Dear everyone, I'm posting this from Mass General. My mom is very, very sick. I'm without my normal computer and today's letter. This was an acute thing, and I don't know how it will turn out. I can't leave the hospital, and this was just ... well, it's scary and it's after 2 a.m. and I am at a loss.
To deal with today, I'm posting a letter and hope that you'll run rampant with your advice to make up for the lack of mine.
My mom is a very big fan of Love Letters, not just because she has to be (she's my mom), but because she finds you hilarious, helpful, and sometimes ridiculous, and because she appreciates the letter writers for sharing their stories. She especially loves the lurkers, because she's one too.
Thank you. I don't know what I'm thanking you for -- maybe just for entertaining for her so much, and for being such a weird, nontraditional community, and for existing, in general.
For the record, mom would say that these people should break up.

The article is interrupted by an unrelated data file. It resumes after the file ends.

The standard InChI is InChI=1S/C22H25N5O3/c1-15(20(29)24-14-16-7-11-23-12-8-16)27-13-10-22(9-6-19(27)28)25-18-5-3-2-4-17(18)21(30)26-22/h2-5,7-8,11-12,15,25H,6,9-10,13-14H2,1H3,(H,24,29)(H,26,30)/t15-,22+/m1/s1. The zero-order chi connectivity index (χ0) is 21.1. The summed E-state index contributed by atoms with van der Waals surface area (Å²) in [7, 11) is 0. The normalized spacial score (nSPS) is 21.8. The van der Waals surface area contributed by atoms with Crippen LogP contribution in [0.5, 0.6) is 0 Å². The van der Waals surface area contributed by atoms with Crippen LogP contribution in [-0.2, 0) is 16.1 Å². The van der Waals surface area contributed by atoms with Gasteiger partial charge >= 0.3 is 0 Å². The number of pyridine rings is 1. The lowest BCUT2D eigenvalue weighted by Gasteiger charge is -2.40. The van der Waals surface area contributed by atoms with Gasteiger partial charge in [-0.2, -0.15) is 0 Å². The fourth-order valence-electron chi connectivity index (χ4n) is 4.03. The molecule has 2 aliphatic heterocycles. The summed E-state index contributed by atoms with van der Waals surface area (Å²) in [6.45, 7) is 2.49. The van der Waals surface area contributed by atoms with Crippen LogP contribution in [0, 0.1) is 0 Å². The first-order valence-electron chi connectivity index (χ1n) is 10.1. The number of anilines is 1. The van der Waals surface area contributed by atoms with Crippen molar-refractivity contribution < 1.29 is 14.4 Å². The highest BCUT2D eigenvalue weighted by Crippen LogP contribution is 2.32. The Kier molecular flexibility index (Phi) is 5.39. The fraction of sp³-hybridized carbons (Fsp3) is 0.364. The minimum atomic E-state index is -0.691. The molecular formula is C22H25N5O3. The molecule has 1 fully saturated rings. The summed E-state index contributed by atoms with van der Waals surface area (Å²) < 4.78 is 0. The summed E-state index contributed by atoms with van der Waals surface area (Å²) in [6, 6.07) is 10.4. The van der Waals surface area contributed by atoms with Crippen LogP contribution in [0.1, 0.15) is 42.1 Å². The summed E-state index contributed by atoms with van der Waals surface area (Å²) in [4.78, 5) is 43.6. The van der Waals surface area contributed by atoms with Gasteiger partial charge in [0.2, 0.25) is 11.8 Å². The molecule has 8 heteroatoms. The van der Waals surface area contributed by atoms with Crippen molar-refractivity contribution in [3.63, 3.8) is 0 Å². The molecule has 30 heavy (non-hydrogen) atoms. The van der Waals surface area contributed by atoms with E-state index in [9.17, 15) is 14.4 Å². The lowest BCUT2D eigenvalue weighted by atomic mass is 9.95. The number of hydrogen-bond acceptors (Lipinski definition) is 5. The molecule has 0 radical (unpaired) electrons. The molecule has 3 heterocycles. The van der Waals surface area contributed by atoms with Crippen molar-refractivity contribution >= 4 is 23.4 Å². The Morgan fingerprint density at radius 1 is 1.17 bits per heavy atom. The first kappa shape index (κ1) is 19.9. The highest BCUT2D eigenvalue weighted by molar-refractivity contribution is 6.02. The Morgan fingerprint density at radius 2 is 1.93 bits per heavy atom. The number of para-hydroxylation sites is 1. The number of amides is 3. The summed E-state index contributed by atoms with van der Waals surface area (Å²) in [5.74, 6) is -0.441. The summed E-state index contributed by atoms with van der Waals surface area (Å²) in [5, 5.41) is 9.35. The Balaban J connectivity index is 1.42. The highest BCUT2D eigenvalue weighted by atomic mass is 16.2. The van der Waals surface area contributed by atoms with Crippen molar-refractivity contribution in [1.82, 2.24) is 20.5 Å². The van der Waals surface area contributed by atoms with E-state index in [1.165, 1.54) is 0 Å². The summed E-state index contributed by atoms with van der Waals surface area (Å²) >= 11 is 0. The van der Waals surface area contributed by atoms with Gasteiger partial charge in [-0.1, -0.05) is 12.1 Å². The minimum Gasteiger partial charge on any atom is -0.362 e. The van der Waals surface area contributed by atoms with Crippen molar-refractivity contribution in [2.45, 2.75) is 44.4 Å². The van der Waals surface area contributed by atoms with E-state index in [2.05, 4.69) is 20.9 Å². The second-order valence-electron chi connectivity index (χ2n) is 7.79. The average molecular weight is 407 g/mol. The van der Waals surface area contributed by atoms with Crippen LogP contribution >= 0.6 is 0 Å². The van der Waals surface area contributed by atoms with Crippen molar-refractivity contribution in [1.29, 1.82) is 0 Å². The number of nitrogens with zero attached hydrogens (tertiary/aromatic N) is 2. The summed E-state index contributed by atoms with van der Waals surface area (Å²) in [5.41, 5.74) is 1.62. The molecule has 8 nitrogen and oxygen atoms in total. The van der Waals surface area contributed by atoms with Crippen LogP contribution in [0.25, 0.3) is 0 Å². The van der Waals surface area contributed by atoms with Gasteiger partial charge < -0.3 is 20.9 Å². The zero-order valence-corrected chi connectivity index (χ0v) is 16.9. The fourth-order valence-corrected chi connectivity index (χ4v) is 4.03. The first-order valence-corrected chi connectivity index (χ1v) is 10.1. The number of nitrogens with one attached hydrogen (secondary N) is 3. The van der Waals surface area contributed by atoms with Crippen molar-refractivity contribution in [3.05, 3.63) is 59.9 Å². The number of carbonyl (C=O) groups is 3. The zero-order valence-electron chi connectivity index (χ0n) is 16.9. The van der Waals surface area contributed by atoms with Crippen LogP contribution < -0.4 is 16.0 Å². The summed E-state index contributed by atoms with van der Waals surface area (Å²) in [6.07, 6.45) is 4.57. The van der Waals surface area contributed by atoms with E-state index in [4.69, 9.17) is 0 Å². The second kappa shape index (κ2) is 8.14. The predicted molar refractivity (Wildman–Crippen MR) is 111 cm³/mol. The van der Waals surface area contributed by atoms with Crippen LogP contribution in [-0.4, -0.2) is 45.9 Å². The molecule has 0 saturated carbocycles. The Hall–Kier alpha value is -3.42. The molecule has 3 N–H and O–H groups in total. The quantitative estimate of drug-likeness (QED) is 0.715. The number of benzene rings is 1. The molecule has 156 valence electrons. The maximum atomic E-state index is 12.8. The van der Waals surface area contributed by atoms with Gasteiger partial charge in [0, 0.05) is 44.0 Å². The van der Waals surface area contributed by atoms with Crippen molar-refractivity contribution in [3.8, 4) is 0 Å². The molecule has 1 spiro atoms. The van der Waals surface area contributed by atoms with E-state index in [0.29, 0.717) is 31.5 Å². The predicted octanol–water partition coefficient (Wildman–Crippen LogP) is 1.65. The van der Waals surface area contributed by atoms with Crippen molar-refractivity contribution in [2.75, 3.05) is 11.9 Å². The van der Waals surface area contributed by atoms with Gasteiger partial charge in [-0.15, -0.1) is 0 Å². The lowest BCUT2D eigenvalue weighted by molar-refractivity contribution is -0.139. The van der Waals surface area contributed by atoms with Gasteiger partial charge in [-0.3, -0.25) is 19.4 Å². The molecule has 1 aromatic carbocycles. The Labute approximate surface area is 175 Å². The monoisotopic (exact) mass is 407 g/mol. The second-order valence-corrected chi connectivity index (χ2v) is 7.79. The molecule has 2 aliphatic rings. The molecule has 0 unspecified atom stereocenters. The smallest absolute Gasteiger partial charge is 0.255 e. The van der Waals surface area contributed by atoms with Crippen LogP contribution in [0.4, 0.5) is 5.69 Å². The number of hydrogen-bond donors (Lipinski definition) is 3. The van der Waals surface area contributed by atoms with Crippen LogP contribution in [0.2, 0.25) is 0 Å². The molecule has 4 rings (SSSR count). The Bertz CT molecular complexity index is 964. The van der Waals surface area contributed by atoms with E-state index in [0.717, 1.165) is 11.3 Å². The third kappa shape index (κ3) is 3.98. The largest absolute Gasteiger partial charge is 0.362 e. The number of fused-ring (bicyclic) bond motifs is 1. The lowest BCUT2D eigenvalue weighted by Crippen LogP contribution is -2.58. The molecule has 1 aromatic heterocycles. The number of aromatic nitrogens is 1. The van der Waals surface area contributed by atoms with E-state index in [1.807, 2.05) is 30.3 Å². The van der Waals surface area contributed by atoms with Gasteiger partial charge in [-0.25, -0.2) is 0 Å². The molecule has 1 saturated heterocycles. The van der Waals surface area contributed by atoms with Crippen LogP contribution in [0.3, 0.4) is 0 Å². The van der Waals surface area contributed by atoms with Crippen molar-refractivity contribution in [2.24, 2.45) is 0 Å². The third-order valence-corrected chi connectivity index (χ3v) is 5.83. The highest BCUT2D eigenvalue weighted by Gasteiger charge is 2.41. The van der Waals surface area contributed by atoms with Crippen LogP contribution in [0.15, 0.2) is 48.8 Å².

Q: I've been with my boyfriend for about a year and a half. We're both in our early 20s and live together. He is a wonderful guy -- caring, sweet, makes me laugh, and loves me so much. I love being with him. Things got serious pretty quickly, since he introduced me to his extended family and they're all waiting for us to get engaged. The problem is that he plans to leave for a year-long backpacking trip to Europe this winter. He wants me to visit him during that year that he's away, but he doesn't want us to be in a relationship while he's gone. He has said that he wants to sleep with other people during his travels. I understand that we're young and it's unreasonable to expect him to commit to me forever, but I just can't fathom taking a break for an entire year and then just picking up where we left off. I feel like a year apart will break our bond and he has this "if we're meant to be, it'll work out" attitude about it. Am I being unreasonable to not want a year-long break? I really think that this guy is fantastic, but his laid-back attitude towards this freaks me out.
– Going the Distance, Boston
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Meredith Goldstein is a Boston Globe columnist who follows relationship trends and entertainment. She offers daily advice on Love Letters — and welcomes your comments. Meredith is also the author of "The Singles," a novel about complicated relationships. Follow Meredith at www.meredithgoldstein.netand on Twitter. Love Letters can be found in the print edition of The Boston Globe every Saturday in the G section.